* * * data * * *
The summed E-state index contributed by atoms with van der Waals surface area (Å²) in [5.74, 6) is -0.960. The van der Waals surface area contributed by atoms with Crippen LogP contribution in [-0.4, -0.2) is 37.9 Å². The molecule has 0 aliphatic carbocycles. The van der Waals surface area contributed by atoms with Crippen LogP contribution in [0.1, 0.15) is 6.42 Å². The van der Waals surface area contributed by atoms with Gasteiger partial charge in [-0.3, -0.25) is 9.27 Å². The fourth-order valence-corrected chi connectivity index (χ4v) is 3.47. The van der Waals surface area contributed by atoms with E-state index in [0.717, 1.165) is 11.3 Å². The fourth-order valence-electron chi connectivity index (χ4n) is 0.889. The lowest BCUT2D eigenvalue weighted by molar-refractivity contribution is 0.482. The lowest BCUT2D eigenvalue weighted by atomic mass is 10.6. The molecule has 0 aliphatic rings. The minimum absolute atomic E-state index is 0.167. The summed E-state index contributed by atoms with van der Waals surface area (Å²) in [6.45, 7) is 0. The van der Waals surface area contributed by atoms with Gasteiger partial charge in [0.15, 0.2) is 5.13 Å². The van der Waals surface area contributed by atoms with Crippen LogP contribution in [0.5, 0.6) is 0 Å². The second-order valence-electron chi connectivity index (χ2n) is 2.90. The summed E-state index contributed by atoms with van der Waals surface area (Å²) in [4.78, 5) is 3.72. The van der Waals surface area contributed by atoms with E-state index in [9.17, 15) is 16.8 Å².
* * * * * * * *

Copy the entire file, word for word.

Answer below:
The summed E-state index contributed by atoms with van der Waals surface area (Å²) in [5.74, 6) is -0.960. The van der Waals surface area contributed by atoms with Crippen LogP contribution in [-0.4, -0.2) is 37.9 Å². The molecule has 0 aliphatic carbocycles. The van der Waals surface area contributed by atoms with Crippen LogP contribution in [0.1, 0.15) is 6.42 Å². The van der Waals surface area contributed by atoms with Gasteiger partial charge in [-0.3, -0.25) is 9.27 Å². The fourth-order valence-corrected chi connectivity index (χ4v) is 3.47. The van der Waals surface area contributed by atoms with E-state index in [0.717, 1.165) is 11.3 Å². The fourth-order valence-electron chi connectivity index (χ4n) is 0.889. The lowest BCUT2D eigenvalue weighted by molar-refractivity contribution is 0.482. The lowest BCUT2D eigenvalue weighted by atomic mass is 10.6. The molecule has 0 aliphatic rings. The minimum absolute atomic E-state index is 0.167. The summed E-state index contributed by atoms with van der Waals surface area (Å²) in [6.45, 7) is 0. The van der Waals surface area contributed by atoms with Gasteiger partial charge in [0.15, 0.2) is 5.13 Å². The van der Waals surface area contributed by atoms with Crippen LogP contribution in [0.5, 0.6) is 0 Å². The second-order valence-electron chi connectivity index (χ2n) is 2.90. The summed E-state index contributed by atoms with van der Waals surface area (Å²) in [4.78, 5) is 3.72. The van der Waals surface area contributed by atoms with E-state index in [9.17, 15) is 16.8 Å².